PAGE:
of 3
All materials on our website are shared by users. If you have any questions about copyright issues, please report us to resolve them. We are always happy to assist you.

Normality and Eating

Category:

Documents

Publish on:

Views: 72 | Pages: 3

Extension: PDF | Download: 0

Share
Description
Normality is a word that society has created in order to maintain social order, through conformity. It stems into social norms, culture and values. Normality is defined as standards of behavior and thinking in a specific group. Thus normality is emphasized in eating behaviours, the way individuals are “supposed” to eat, and an individual’s relationship with food. Abnormal behaviours of eating are classified as “eating disorders”, in which individuals diagnosed with this stem outside the “norm” o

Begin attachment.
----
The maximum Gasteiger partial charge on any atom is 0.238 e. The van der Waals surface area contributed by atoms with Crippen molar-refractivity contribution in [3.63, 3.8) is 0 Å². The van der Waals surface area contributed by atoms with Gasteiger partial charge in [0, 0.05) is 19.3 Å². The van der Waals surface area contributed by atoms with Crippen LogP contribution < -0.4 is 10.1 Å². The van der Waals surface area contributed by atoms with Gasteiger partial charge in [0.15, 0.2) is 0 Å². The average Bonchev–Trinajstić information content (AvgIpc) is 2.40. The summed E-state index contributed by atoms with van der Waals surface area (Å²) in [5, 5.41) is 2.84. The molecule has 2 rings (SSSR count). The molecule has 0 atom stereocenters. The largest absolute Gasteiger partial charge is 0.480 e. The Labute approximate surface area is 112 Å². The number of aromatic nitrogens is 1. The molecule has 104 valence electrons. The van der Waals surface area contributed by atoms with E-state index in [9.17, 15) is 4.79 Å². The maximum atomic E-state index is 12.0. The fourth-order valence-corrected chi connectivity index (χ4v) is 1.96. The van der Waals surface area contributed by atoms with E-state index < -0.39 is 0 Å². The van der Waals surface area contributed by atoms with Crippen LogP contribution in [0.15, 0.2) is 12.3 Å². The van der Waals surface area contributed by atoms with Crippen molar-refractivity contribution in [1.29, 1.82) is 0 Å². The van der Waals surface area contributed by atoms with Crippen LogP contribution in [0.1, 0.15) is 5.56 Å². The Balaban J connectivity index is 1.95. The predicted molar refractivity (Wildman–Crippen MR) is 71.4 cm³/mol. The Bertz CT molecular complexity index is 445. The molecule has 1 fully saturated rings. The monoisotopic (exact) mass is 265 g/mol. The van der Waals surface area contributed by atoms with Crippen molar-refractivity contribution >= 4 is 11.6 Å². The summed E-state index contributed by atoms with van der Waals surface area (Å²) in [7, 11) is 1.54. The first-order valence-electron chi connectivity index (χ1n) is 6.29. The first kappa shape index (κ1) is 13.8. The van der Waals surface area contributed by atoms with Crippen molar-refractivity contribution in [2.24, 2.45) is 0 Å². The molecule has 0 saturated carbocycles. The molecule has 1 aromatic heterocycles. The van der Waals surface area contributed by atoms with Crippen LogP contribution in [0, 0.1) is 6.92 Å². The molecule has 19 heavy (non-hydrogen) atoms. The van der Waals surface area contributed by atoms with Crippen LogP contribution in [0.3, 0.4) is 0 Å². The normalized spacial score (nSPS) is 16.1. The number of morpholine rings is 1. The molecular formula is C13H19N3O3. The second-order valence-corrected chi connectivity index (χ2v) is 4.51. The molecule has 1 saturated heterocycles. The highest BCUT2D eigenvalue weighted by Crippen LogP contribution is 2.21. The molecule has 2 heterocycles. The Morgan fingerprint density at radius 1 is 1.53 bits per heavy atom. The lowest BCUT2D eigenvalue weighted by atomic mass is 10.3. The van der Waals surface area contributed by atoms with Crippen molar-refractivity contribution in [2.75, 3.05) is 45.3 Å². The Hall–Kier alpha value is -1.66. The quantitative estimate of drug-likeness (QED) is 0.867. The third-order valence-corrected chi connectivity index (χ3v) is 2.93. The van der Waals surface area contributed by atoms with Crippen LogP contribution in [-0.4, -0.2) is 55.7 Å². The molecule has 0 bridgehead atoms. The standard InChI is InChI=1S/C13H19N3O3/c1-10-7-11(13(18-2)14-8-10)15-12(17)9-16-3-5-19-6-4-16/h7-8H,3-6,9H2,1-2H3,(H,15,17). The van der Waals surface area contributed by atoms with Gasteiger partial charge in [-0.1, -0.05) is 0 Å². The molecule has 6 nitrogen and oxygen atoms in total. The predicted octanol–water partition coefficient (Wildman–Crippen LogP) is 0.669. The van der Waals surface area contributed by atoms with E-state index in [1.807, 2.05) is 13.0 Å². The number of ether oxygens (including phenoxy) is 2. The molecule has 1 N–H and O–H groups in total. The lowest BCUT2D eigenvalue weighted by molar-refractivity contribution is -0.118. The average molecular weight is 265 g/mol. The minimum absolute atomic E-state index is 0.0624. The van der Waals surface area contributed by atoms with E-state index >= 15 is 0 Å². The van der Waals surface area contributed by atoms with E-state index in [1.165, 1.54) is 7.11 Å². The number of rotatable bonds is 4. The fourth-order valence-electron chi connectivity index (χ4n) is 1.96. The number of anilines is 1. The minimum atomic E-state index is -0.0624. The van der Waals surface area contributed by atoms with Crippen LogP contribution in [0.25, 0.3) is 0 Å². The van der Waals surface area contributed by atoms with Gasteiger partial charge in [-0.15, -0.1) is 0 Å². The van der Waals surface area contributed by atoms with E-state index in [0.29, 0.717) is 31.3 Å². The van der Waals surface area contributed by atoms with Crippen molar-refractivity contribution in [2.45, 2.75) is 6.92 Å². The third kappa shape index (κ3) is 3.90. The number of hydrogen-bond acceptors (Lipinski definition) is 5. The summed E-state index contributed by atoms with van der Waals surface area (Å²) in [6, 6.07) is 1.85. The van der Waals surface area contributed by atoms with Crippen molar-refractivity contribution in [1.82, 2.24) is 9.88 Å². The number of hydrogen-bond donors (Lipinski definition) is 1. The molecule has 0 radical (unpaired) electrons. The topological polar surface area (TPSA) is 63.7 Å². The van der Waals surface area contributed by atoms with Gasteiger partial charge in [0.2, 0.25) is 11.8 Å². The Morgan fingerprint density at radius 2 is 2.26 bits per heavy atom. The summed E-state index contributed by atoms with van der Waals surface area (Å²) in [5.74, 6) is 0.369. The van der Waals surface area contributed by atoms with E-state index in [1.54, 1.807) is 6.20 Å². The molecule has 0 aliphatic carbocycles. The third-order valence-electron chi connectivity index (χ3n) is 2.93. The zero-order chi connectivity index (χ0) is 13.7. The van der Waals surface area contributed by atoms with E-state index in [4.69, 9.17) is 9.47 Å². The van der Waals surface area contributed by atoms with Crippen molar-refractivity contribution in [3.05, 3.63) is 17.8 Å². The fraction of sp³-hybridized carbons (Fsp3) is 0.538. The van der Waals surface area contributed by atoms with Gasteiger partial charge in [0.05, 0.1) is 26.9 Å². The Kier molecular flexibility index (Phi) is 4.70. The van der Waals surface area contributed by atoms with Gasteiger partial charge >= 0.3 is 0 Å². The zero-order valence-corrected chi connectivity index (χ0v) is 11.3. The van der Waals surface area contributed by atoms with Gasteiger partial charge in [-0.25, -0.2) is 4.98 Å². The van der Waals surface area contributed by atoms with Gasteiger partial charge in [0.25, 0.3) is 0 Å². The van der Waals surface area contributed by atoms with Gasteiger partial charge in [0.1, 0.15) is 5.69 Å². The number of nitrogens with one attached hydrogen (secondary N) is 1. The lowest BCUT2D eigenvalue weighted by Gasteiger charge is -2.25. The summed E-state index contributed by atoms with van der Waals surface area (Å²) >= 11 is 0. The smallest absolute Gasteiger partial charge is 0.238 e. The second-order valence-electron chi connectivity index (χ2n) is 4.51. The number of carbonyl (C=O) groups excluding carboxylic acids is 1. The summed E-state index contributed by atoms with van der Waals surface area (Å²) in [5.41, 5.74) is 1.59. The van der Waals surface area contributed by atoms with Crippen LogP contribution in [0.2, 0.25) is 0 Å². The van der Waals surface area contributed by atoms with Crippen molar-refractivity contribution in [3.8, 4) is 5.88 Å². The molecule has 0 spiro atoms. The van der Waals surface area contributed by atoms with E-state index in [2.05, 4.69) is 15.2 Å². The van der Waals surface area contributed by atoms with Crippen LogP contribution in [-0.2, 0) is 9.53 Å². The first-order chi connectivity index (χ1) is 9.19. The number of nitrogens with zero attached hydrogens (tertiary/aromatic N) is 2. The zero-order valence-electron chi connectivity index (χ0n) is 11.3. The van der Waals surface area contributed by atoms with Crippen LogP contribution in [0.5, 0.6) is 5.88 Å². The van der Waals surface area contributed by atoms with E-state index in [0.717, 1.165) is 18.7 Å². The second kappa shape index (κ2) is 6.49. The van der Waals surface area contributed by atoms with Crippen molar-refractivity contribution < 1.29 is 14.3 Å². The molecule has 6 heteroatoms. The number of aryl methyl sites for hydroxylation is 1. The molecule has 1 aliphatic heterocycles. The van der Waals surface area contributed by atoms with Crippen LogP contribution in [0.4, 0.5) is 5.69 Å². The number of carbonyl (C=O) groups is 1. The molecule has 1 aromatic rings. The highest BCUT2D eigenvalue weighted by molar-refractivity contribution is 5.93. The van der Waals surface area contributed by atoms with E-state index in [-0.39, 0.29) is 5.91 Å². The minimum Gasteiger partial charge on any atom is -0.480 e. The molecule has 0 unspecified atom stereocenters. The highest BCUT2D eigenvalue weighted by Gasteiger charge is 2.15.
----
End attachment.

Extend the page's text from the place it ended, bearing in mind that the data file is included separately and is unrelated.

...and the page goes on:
Transcript